Every week my maternal grandmother (who I call Nano, and shall henceforth be referred to as such) drives all the way over to see me and my Mum, in her trusty Cressida. She stays until late evening and leaves before it gets too dark because her trouble with night vision gets the better of her.

On one of these occasions, barely half an hour after she’d left, my mum received a call from a slightly panicked Nano telling her that her car broke down halfway to her house. In a handful of minutes, Mum calmed her down, got her to describe her location, and called up the mechanic to head down there as soon as possible.

No big deal, right?

If only that were the case.

A couple minutes later, Nano called again, and this time she sounded really pissed off. I could hear a full tirade going into my mum’s ear.

“Our patriarchal society happened.”

While Nano was waiting for the mechanic to arrive, there were numerous instances of young boys staring, pointing, laughing and even catcalling her in the middle of the street!

Yes, you read that right. My GRANDMOTHER was CATCALLED in the middle of the street by YOUNG MEN.

My Nano may be in her 60s but she is, in every sense of the word, a total bad-ass. She’s never afraid to speak her mind. She’s always happy to go off on anyone who dares incur her wrath (and deserves it, of course). She’s swerved around so many cocky drivers who think they can mess with a female driving a car, and I’m pretty sure she would have run those vile creatures over if she could. Too bad she had car troubles that day, huh?

She got her car fixed, went home safely, and slept it off. No point in stressing yourself over things you can’t control, she said.

Tomorrow’s a brand new day, anyway.

I don’t think so. I think it’s going to be more like the same shit, but a different day for us. Unless we actually do something.

It’s sad that we live in a world where not even our grandmothers are safe from sexual harassment. What pisses me off more is how women are usually on the receiving end of sexual harassment, but it’s the women who are given the lecture on how to NOT invite said harassment, particularly in a South Asian society.

Even worse, we’re told to just suck it up and deal with it because “that’s just the way the world works and there’s nothing we can do about it.”

It seems to me like these people don’t even want to try to change it. They think the world is theirs. They’ll never let go of their privileges or examine their ego enough to actually put some time and effort into making the world a safer place.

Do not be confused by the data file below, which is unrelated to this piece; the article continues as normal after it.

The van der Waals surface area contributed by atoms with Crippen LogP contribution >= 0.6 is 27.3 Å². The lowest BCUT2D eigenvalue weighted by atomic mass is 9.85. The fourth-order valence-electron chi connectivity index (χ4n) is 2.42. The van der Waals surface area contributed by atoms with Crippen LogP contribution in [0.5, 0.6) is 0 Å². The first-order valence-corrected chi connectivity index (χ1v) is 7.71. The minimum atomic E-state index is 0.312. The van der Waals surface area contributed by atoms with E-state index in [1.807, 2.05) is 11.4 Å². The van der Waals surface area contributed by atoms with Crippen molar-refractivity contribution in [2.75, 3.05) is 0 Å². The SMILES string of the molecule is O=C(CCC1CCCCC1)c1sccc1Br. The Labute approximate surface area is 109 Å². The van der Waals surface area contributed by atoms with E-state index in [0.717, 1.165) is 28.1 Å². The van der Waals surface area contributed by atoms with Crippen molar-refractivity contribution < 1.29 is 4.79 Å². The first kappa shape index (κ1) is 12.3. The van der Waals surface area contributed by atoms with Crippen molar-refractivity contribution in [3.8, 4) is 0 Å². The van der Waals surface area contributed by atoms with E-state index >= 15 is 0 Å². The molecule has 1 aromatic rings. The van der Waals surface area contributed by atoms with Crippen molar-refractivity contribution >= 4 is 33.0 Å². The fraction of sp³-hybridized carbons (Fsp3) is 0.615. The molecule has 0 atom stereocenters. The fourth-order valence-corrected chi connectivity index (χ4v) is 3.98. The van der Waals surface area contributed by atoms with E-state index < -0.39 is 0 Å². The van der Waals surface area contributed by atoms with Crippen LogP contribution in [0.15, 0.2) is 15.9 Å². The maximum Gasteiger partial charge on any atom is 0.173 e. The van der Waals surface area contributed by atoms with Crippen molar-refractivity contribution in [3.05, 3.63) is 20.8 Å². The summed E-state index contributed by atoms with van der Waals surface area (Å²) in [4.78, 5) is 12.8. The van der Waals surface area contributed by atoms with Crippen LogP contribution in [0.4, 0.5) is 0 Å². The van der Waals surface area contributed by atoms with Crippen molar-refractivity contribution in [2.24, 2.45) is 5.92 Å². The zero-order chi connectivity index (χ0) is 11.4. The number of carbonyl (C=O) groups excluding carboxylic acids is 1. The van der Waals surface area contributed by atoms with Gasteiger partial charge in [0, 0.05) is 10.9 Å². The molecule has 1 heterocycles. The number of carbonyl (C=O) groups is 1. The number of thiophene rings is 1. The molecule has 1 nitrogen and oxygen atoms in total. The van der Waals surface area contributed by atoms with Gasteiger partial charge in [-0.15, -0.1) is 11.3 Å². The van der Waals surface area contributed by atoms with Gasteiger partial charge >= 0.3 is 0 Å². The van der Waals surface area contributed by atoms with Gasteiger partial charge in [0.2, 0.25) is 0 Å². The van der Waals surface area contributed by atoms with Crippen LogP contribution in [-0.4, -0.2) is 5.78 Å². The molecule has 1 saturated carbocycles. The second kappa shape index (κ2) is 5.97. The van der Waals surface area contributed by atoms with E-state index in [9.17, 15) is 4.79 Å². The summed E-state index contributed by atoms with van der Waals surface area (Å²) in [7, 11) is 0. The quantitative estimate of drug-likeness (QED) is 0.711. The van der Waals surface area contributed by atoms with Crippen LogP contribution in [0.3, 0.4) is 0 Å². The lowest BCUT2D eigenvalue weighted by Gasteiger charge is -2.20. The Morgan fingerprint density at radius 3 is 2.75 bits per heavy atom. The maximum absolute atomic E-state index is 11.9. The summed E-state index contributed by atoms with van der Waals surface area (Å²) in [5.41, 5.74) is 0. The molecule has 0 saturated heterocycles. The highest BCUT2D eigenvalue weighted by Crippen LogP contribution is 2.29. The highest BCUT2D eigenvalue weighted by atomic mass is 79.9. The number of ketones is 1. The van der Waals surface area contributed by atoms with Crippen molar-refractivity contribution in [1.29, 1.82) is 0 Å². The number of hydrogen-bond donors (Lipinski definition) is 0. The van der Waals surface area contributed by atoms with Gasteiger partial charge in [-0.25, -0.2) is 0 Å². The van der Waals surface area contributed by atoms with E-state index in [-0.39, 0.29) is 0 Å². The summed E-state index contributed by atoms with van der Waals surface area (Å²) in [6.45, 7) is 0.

And it isn’t fair.

Young women like me are often barred from going out and exploring the world, experiencing its wonders and seizing numerous opportunities, because of both the predatory people on the streets and the privileged ones who refuse to stop them.

But that’s just what women are for, apparently: making sandwiches and the big sacrifices in life.

Those young men could have bloody well helped her out with her car, could have been of some ACTUAL use. But no. They instead chose to run their mouths to try and prey on an elderly female who they probably assumed would react by cowering because there was nothing she could do about it.

Something seriously has to give. And I, for one, am sick and tired of women constantly being the ones who always have to give.

We all witnessed the recent rise of #MeToo on social media, and how quickly it captured the world’s attention towards the extent of sexual harassment all over.

Challenge of archiving the #MeToo movement – Harvard Gazette
[Image Description: Women protestors at a Me Too March holding signs that say “I’ve Been There, I Believe You!” and “Believe Women!”] Source: Harvard Gazette
While I laud the awareness that this social media trend has spread, let’s keep in mind that a lot of people we’ve seen speaking out about their experiences represents only a FRACTION of the actual amount.

It isn’t just the young and ‘modernly dressed up’ women. It isn’t just happening in backward places or in third world countries or in any specific religion or culture.

It’s everywhere and can happen to anyone.

Including your grandmother.

And it’s a sign that it’s high time for some action to be taken.


  • Arsh Khan

    Graduated with an Honours degree in Applied Psychology from Kinnaird College for Women University. Partnerships & Community Manager at The Tempest. Just your sassy, classy, and very smart-assy Pakistani woman whose dream is to sip on some good chai while she watches the patriarchy burn to the ground.